We study Incentive Trees for motivating the participation of people in crowdsourcing or human tasking systems. In an Incentive Tree, each participant is rewarded for contributing to the system, as well as for soliciting new participants into the system, who then themselves contribute to it and/or themselves solicit new participants. An Incentive Tree mechanism is an algorithm that determines how much reward each individual participant receives based on all the participants’ contributions, as well as the structure of the solicitation tree. The sum of rewards paid by the mechanism to all participants is linear in the sum of their total contribution.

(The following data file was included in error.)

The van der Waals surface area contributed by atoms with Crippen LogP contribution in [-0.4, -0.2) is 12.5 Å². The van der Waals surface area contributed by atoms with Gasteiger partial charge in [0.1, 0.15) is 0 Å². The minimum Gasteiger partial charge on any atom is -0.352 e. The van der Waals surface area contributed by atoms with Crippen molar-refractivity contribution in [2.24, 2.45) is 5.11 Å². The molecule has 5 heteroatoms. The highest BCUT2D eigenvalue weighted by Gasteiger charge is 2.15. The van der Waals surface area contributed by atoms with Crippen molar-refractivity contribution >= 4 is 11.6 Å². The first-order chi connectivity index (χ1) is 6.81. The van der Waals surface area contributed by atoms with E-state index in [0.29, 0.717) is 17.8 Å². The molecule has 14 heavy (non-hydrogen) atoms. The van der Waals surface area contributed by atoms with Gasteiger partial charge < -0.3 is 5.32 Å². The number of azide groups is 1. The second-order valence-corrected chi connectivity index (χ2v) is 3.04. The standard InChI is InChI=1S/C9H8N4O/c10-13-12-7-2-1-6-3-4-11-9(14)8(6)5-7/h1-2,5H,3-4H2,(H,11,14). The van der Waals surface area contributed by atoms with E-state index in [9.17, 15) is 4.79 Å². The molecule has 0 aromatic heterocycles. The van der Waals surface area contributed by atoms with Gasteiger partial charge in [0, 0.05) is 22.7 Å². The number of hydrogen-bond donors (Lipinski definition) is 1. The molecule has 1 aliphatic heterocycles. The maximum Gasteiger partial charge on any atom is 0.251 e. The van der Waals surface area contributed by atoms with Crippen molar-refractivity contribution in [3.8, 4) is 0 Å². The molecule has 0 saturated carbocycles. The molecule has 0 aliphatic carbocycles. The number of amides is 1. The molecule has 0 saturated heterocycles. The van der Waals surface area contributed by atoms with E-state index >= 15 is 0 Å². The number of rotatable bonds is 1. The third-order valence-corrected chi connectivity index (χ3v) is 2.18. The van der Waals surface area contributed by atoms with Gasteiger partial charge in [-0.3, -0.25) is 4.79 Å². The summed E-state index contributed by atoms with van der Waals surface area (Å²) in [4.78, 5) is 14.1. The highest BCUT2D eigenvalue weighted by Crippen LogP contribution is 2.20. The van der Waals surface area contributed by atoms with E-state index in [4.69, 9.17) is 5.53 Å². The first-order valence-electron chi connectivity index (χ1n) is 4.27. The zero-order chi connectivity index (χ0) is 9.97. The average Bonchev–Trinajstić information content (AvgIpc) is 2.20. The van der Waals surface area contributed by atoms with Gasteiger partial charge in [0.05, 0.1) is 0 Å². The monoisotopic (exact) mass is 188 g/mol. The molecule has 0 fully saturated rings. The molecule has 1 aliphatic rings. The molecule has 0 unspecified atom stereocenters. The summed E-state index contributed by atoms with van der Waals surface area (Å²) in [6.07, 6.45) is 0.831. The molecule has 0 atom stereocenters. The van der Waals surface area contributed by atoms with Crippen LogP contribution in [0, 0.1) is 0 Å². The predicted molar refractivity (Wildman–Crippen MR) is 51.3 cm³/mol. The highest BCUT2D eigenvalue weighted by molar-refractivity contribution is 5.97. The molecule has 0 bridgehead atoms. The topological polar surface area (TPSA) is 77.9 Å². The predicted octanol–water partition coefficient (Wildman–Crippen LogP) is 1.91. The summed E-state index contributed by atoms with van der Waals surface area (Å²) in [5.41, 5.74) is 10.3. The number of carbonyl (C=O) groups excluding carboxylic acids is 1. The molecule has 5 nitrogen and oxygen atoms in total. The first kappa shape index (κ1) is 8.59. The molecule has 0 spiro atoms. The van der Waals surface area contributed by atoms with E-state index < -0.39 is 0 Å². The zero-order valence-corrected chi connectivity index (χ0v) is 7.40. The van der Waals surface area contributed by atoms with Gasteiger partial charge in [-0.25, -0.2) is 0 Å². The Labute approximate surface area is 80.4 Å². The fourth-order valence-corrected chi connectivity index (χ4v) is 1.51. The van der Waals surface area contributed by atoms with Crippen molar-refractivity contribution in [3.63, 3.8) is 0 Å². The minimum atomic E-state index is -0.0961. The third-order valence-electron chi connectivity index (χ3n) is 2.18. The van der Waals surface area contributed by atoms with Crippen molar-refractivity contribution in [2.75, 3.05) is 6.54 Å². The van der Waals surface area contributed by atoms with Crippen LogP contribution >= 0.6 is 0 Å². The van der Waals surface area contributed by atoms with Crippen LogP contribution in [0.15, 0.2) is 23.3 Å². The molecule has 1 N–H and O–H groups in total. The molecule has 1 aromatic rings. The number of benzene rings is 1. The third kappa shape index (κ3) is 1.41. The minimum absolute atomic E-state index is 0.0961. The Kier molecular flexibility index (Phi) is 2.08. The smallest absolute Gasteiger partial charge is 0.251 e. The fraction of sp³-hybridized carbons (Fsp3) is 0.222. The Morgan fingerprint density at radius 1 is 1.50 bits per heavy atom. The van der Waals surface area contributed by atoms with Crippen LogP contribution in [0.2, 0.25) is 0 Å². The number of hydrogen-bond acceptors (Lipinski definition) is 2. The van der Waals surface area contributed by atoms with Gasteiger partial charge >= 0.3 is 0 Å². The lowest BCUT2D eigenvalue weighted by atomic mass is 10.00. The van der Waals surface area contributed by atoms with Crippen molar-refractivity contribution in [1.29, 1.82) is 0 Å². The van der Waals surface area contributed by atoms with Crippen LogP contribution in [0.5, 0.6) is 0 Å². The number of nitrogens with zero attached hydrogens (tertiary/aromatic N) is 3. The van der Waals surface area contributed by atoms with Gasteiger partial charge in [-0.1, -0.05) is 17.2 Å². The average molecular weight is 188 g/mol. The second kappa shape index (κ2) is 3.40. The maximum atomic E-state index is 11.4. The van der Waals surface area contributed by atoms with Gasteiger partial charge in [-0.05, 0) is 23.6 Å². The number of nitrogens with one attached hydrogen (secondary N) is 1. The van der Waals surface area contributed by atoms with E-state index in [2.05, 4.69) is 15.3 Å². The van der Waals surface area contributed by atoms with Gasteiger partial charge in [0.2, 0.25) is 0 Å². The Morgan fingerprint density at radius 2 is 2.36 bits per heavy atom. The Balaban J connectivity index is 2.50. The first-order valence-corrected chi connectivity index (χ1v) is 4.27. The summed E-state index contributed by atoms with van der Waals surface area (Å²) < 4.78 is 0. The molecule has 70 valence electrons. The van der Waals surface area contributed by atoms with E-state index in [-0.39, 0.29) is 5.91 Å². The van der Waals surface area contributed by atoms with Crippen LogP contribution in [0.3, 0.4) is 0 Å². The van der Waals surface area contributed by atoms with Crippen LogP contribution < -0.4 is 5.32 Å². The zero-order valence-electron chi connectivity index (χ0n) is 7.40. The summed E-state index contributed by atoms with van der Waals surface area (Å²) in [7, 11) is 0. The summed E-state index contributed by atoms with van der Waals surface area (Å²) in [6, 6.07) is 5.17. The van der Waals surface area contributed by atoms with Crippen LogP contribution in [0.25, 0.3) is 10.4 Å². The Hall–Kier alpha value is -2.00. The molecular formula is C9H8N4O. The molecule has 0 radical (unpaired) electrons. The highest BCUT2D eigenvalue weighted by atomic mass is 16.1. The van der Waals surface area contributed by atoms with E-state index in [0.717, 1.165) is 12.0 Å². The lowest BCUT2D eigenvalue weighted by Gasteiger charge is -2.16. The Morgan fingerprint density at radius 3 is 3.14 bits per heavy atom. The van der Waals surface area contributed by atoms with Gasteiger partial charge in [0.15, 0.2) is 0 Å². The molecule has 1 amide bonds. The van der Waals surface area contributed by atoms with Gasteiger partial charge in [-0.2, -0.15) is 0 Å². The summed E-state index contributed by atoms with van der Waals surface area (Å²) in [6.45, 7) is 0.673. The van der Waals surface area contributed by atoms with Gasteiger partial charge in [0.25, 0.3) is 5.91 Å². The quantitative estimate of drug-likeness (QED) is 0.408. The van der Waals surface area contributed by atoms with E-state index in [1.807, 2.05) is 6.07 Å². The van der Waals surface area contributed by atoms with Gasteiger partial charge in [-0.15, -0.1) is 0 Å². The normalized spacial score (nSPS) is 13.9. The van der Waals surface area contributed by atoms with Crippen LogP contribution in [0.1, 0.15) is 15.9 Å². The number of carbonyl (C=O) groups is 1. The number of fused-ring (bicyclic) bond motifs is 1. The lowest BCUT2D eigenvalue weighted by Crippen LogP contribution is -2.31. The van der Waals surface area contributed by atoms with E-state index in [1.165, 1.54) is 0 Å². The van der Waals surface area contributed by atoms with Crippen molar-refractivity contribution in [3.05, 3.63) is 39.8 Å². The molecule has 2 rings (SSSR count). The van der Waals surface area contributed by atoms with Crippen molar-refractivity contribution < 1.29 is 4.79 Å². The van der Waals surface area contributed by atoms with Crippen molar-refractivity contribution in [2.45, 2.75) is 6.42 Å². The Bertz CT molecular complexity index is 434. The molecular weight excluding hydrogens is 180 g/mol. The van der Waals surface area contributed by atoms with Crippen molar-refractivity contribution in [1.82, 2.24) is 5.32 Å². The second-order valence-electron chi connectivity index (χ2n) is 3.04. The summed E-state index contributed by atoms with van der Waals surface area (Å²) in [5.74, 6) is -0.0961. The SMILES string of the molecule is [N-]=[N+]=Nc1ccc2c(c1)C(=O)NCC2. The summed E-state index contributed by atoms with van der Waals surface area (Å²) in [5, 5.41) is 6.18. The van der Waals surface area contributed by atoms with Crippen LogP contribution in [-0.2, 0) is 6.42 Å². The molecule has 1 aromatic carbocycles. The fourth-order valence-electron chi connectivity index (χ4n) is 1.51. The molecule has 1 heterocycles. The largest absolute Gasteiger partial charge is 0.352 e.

In this paper, we investigate the possibilities and limitations of Incentive Trees via an axiomatic approach by defining a set of desirable properties that an incentive tree mechanism should satisfy. We give a mutual incompatibility result showing that there is no incentive tree mechanism that simultaneously achieves all the properties. We then present two novel families of incentive tree mechanisms. The first family of mechanisms achieves all desirable properties, except that it fails to protect against a certain strong form of multi-identity attack; the second set of mechanisms achieves all properties, including the strong multi-identity protection, but fails to give participants the opportunity to achieve unbounded reward. Given the above impossibility result, these two mechanisms are effectively the best we can hope for. Finally, our model and results generalize recent studies on multi-level marketing mechanisms.